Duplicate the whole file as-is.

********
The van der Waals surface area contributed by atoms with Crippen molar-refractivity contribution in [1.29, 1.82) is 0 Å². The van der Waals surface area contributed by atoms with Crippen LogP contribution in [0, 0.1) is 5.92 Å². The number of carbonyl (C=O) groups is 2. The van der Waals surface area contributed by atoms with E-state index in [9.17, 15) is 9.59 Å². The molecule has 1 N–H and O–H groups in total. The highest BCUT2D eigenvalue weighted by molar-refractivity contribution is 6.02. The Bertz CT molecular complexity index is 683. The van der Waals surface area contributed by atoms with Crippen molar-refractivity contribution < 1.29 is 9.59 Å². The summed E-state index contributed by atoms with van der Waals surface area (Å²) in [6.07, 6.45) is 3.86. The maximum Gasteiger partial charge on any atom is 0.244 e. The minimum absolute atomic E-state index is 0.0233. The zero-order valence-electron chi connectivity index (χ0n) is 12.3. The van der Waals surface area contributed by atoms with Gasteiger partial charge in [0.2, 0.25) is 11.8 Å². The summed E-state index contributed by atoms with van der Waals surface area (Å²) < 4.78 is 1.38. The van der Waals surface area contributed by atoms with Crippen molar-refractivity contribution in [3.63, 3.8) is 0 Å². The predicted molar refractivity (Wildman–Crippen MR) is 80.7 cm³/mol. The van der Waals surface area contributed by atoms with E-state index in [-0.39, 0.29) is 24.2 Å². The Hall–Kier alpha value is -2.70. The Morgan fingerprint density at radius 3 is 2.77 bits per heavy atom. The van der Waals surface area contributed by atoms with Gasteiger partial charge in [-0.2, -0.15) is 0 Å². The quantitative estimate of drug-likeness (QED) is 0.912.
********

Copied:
The van der Waals surface area contributed by atoms with Crippen molar-refractivity contribution in [1.29, 1.82) is 0 Å². The van der Waals surface area contributed by atoms with Crippen LogP contribution in [0, 0.1) is 5.92 Å². The number of carbonyl (C=O) groups is 2. The van der Waals surface area contributed by atoms with E-state index in [9.17, 15) is 9.59 Å². The molecule has 1 N–H and O–H groups in total. The highest BCUT2D eigenvalue weighted by molar-refractivity contribution is 6.02. The Bertz CT molecular complexity index is 683. The van der Waals surface area contributed by atoms with Crippen molar-refractivity contribution < 1.29 is 9.59 Å². The summed E-state index contributed by atoms with van der Waals surface area (Å²) in [6.07, 6.45) is 3.86. The maximum Gasteiger partial charge on any atom is 0.244 e. The minimum absolute atomic E-state index is 0.0233. The zero-order valence-electron chi connectivity index (χ0n) is 12.3. The van der Waals surface area contributed by atoms with Gasteiger partial charge in [0.2, 0.25) is 11.8 Å². The summed E-state index contributed by atoms with van der Waals surface area (Å²) < 4.78 is 1.38. The van der Waals surface area contributed by atoms with Crippen molar-refractivity contribution in [3.63, 3.8) is 0 Å². The predicted molar refractivity (Wildman–Crippen MR) is 80.7 cm³/mol. The van der Waals surface area contributed by atoms with E-state index in [-0.39, 0.29) is 24.2 Å². The Hall–Kier alpha value is -2.70. The Morgan fingerprint density at radius 3 is 2.77 bits per heavy atom. The van der Waals surface area contributed by atoms with Gasteiger partial charge in [-0.2, -0.15) is 0 Å². The quantitative estimate of drug-likeness (QED) is 0.912.